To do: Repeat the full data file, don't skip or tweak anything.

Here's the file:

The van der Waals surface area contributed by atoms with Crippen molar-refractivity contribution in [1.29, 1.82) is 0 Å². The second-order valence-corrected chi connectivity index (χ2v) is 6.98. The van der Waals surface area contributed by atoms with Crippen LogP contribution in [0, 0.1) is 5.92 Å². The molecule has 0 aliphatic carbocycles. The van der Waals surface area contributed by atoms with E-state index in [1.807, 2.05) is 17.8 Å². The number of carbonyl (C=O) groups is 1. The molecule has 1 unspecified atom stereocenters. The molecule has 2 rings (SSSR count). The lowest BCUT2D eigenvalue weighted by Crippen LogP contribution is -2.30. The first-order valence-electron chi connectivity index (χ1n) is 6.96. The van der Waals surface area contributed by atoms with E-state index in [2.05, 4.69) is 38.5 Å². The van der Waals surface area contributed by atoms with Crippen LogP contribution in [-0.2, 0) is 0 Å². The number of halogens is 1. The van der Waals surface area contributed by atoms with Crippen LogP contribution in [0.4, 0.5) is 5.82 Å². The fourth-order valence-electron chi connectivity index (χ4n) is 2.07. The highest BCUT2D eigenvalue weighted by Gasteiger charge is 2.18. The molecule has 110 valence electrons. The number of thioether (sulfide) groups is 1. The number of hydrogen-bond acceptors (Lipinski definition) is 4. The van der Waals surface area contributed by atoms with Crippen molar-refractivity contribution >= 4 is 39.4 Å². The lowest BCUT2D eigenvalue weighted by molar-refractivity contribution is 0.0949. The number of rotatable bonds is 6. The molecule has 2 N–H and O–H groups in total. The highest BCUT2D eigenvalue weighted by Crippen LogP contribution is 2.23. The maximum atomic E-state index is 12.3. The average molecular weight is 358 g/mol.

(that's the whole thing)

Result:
The van der Waals surface area contributed by atoms with Crippen molar-refractivity contribution in [1.29, 1.82) is 0 Å². The second-order valence-corrected chi connectivity index (χ2v) is 6.98. The van der Waals surface area contributed by atoms with Crippen LogP contribution in [0, 0.1) is 5.92 Å². The molecule has 0 aliphatic carbocycles. The van der Waals surface area contributed by atoms with E-state index in [1.807, 2.05) is 17.8 Å². The number of carbonyl (C=O) groups is 1. The molecule has 1 unspecified atom stereocenters. The molecule has 2 rings (SSSR count). The lowest BCUT2D eigenvalue weighted by Crippen LogP contribution is -2.30. The first-order valence-electron chi connectivity index (χ1n) is 6.96. The van der Waals surface area contributed by atoms with E-state index in [2.05, 4.69) is 38.5 Å². The van der Waals surface area contributed by atoms with Crippen LogP contribution in [-0.2, 0) is 0 Å². The number of halogens is 1. The van der Waals surface area contributed by atoms with Crippen LogP contribution in [0.4, 0.5) is 5.82 Å². The fourth-order valence-electron chi connectivity index (χ4n) is 2.07. The highest BCUT2D eigenvalue weighted by Gasteiger charge is 2.18. The molecule has 110 valence electrons. The number of thioether (sulfide) groups is 1. The number of hydrogen-bond acceptors (Lipinski definition) is 4. The van der Waals surface area contributed by atoms with Crippen molar-refractivity contribution >= 4 is 39.4 Å². The lowest BCUT2D eigenvalue weighted by molar-refractivity contribution is 0.0949. The number of rotatable bonds is 6. The molecule has 2 N–H and O–H groups in total. The highest BCUT2D eigenvalue weighted by Crippen LogP contribution is 2.23. The maximum atomic E-state index is 12.3. The average molecular weight is 358 g/mol.